Sealed with a kiss. My friend (the bride) re-affirms her love with her husband a few days before 2013. I was so happy to have witnessed it. (photo by Roman Carlo D. Olivarez via Facebook)

You may think it is weird, but I realized that running and marriage are the same a few minutes after leaving my friend’s wedding a few days ago.

But before I explain why, let me first give a disclaimer: I’m not a marriage expert. I’m not even sure if my one true love is also a runner, just waiting for me to get tripped by the road so he could run fast enough to save me from an embarrassing fall (I’m also very happy to tell you that I was not chosen to get the bouquet on the singles game. Getting that bunch of flowers was the most embarrassing that happened to me; I’d rather get tripped while running.)

With that, let me tell you what happened on the day I got that idea.

My bride friend (she's one of my friends whom I met on the first day of our college years) went back in the country from the United States to re-affirm her vows with her husband. I was glad to see her on one of her important life events because I have not seen her for 8 years. My friend (who’s also a runner) persevered for eight years of being away from her one true love (the husband went to the US to work). My bride friend’s mom shared a bit on how she has spent time in front of the computer, using either Skype of instant messaging to keep in touch with her future hubby (I heard some snippets of stories from her just before we lost touch). I have heard a lot about the pros and cons of a long distance relationship, but I think no one could ever explain it like her. Seeing her walk down the aisle with so much happiness put a smile on my face (the smile immediately turned into laughter and banter when I finally got to hug her, because she was still the same bubbly and girly friend that she was).

Now, what does marriage has the same with running?

Time and commitment.

They say marriage is not only the wedding; it’s the next day, and the days after that, that matters. Race day is not grand day of running; it was the eating the right food, sacrificing TV or parties the night before, and the break-of-dawn waking up that matters. How marriage and running works may be reverse, but if one does not know how to commit, the passion and the love dies.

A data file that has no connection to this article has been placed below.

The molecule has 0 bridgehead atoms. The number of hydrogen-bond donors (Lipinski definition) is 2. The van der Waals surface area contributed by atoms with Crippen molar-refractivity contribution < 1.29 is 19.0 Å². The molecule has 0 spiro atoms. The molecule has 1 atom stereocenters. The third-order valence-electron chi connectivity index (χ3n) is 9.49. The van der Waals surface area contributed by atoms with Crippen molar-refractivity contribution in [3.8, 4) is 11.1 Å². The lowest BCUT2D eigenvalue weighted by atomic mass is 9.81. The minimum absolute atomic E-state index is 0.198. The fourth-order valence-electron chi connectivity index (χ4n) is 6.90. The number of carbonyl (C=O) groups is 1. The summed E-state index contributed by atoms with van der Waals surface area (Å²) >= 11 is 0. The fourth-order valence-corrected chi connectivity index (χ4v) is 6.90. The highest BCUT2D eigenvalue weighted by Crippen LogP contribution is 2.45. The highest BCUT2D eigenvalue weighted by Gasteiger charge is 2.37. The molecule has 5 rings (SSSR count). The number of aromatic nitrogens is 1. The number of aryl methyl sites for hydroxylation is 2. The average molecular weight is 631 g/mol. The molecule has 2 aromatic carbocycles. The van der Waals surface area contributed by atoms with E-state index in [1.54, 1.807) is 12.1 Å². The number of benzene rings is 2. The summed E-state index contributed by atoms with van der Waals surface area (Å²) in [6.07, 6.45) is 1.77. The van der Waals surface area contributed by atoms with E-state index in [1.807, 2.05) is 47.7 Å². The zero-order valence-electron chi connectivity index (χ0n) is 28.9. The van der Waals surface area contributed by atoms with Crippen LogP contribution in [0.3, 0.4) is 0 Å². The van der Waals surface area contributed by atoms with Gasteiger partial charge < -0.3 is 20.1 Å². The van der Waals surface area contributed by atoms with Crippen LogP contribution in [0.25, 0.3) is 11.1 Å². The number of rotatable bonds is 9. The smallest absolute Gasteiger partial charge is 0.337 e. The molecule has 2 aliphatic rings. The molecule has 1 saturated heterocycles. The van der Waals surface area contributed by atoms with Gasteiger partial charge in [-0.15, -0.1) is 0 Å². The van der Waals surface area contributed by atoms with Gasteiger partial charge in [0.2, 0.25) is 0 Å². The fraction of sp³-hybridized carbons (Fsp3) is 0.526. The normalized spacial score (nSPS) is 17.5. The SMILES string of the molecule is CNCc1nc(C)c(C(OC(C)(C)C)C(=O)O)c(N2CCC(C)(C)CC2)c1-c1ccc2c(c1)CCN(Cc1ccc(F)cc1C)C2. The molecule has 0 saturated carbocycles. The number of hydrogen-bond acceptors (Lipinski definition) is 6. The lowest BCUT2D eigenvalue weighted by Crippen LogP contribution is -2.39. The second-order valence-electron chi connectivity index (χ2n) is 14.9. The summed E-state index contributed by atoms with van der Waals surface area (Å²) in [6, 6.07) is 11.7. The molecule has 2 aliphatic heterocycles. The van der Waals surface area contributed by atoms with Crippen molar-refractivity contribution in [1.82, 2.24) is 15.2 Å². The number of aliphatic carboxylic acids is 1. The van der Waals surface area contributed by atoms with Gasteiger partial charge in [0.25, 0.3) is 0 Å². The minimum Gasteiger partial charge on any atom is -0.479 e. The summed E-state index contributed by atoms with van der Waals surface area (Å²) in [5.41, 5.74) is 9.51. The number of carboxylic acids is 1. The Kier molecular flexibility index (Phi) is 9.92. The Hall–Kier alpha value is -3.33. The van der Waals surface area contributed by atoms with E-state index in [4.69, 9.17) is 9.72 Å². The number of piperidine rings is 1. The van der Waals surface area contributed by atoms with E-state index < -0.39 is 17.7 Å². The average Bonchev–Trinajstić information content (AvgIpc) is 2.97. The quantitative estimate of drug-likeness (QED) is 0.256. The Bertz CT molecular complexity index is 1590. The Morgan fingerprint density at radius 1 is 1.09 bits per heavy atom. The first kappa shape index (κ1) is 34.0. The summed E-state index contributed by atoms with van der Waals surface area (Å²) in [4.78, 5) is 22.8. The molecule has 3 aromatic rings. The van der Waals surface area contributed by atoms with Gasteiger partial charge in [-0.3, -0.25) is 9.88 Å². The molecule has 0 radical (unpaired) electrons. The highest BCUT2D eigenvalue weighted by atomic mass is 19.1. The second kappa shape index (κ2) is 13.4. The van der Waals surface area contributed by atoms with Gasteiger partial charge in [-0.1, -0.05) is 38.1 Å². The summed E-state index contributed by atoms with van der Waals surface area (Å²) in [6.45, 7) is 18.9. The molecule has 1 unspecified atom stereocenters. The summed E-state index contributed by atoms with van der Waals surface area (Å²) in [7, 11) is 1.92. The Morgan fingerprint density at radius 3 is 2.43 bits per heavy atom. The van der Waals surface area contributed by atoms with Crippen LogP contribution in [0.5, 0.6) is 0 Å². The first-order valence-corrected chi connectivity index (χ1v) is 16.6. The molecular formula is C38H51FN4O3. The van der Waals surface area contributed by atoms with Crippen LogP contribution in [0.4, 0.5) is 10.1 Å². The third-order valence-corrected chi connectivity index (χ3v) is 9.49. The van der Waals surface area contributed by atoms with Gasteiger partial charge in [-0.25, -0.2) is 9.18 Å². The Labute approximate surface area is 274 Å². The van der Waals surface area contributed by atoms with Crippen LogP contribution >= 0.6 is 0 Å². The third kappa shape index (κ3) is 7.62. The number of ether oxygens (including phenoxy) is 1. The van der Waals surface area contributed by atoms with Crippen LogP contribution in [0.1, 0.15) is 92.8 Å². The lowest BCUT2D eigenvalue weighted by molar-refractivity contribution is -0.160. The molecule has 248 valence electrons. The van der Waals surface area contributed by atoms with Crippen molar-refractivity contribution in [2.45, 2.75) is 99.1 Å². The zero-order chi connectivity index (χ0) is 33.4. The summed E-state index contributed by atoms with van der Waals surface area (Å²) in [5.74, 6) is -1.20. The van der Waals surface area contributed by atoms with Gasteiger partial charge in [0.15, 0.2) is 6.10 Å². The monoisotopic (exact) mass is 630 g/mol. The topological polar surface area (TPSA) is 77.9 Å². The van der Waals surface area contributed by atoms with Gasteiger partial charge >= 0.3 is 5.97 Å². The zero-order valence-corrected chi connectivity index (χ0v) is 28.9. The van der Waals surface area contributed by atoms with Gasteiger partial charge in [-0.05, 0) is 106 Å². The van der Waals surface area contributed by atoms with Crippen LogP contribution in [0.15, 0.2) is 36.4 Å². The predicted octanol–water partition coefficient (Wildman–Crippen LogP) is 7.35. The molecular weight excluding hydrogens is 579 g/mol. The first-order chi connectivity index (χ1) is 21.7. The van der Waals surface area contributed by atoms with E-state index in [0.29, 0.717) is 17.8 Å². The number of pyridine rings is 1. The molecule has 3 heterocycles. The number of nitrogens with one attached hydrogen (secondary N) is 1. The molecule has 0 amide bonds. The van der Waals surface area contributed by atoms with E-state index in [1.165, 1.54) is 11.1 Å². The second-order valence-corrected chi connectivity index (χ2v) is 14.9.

In marriage, one gives time to his or her spouse. No matter what happens, a committed married person takes out his or her spouse (even kids) to spend time at least once a week. It does not matter if it’s an out-of-the-country couple vacation or having dinner under the night stars by the front yard – what matters is the time. In running, one squeezes time to hit the road. Doing the runs may be three to four times a week, and depends on the training; one can spend more than an hour to run. Time is of essence for marriage and running. Lost time has consequences – a possible break-up in marriage, and possible injuries for running. Both are not good if you ask me.

So does this mean that I feel like I’m married to running?

Well, I couldn't say; running is not the only thing that I do in life. But I have also heard and read that 10K run is for serious runners; training for it is like saying I’m preparing for my “marriage” to running (if that’s true, then I consider my newly-bought New Balance 870 V2 my colored “wedding” shoes).

If Running is my groom, then this is my wedding shoes. I just realized I bought the 2nd version of my New Balance 870. Talk about match made in heaven. 

What I do know is that once a person finds that one love, he or she invests time and commits to make it work.

And works for the love every day not until he or she is tired, but until he or she feels it’s not work anymore.

To my dear friend: I hope to run with you soon. Keep marrying your husband every day.

As for me, I’ll keep running (and staying away from the bouquet throws).